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To run a marathon, you first should walk

Times Staff Writer

U.S. Olympian, running coach and author Jeff Galloway travels the world conducting training clinics for average Joes who want to compete in marathons.

In the 35 years since he ran the 10,000-meter in the Olympics, he has trained an estimated 250,000 runners through his clinics and written more than a dozen books on running. (The newest is “Galloway’s 5K/10K Running,” released last month.)

He spoke to us by e-mail from Aachen, Germany, where he was conducting training clinics for local marathon and half-marathon runners before heading off to the Athens Classic Marathon in Greece.

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You work with a lot of athletes. What’s the one exercise that benefits almost everyone?

Walking. Even when doing small amounts of 100 to 500 steps at a time, scattered throughout the day, the accumulated total will burn fat and improve vitality. The one cross-training activity that can improve running is water running -- it improves running form.

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What do you recommend to the average person who would like to become a long-distance runner?

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Start by walking, gradually increasing the walk to 30 minutes, every other day. When you’re comfortable with this, start inserting a 10-second slow jog, every minute, into the walk, while still walking for five minutes at the beginning and end of the session. Do this for three sessions.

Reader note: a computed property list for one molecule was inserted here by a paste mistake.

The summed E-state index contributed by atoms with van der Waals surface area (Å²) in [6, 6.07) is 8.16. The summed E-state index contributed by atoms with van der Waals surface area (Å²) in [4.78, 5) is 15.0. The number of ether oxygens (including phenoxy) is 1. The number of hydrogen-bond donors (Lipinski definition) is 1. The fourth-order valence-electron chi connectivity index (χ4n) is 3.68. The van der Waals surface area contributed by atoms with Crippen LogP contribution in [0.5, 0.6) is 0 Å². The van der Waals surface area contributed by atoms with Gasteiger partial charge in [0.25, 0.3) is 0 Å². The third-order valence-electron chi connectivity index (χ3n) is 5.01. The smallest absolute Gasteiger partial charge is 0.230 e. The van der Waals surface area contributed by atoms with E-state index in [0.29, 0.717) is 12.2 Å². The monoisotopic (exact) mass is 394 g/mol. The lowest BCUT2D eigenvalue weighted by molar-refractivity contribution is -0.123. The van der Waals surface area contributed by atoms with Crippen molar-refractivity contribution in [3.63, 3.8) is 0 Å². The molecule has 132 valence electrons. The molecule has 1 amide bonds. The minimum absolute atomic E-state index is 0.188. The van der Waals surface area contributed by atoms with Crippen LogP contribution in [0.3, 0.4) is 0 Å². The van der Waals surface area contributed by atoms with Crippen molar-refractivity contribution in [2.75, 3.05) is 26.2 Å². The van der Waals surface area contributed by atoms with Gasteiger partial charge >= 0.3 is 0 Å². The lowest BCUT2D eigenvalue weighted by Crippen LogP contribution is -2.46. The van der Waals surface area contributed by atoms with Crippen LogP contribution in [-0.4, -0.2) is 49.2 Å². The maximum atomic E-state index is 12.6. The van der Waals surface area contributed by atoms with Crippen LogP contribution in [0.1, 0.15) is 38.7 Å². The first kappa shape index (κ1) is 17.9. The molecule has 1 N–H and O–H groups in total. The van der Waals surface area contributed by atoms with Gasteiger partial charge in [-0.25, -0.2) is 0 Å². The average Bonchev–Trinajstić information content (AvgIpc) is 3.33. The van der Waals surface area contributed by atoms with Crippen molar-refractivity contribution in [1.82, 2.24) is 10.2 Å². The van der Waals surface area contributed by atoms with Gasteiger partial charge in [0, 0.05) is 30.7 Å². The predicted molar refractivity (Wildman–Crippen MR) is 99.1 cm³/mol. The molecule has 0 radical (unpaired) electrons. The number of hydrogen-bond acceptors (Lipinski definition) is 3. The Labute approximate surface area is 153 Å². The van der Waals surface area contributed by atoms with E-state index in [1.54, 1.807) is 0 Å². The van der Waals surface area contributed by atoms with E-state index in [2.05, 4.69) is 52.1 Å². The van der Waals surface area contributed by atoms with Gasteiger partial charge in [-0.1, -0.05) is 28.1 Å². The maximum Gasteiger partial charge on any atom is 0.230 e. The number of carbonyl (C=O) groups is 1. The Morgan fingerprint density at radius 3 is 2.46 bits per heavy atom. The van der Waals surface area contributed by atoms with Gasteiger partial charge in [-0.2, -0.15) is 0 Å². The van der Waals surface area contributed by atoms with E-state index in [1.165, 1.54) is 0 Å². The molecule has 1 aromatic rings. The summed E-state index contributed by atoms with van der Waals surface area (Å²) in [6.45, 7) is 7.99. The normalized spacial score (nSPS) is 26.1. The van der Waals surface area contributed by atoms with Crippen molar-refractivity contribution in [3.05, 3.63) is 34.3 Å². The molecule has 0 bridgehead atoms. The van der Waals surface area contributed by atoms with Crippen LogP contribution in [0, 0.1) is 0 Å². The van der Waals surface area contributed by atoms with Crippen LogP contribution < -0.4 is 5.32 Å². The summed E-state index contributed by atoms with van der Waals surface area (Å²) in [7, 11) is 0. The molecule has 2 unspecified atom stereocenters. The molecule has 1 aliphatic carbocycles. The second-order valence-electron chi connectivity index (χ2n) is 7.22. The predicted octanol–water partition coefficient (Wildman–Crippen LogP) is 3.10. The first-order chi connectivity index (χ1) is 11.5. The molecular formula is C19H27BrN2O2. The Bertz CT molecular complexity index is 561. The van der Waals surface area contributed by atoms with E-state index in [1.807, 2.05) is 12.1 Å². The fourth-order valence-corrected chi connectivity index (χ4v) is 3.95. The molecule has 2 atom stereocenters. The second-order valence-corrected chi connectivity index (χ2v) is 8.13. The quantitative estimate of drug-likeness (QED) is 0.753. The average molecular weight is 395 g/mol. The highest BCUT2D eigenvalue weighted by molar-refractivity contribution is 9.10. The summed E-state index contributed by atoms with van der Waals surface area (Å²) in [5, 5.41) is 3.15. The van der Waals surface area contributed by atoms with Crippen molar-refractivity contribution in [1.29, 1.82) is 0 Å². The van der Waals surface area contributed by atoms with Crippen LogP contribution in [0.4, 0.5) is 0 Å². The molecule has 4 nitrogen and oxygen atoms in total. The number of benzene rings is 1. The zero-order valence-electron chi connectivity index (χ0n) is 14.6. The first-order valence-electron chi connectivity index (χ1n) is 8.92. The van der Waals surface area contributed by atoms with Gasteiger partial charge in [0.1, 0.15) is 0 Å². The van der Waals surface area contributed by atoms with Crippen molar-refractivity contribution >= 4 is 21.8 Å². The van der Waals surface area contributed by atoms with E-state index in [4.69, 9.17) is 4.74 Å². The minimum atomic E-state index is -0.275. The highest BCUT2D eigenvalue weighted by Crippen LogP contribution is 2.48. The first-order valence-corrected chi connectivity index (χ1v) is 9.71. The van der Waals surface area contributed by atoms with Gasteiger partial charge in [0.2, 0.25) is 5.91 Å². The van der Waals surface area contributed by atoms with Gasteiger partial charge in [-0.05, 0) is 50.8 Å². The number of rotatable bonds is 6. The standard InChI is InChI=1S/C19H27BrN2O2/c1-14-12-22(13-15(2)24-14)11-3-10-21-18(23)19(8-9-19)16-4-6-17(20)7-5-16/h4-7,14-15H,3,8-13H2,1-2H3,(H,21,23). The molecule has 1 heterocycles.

If all is well, increase the jog segment to 15 seconds every minute for three sessions. Continue to increase in this way, after three sessions, until you find a ratio you like, or to a 30-second jog/30-second walk.

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What do you think about when you’re running?

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I focus on feeling good. This usually means warming up at a very slow pace with many walk breaks.

After a slow warmup for 10 to 15 minutes, I can run whatever I want.

During a tough workout, when the negative mental messages start flowing, I focus on my “magic words”: relax, power and glide. These tie into experiences when I overcame problems during a difficult run.

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What do you encourage your running students to think about?

Try to find enjoyment in every run. By slowing down the pace at the beginning, one can enjoy the natural experience of moving forward. No run has to hurt if you gain control over your pacing from the beginning.

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How has your workout changed over the years?

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I haven’t had a single overuse injury in over 29 years. This is due to taking walk breaks from the beginning of my run (every minute at first), and running most of my runs three to four minutes per mile slower than I could run, when running fast for the same distance.

When I was younger, I ran much faster and was injured about every 21 days.

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janet.cromley@latimes.com

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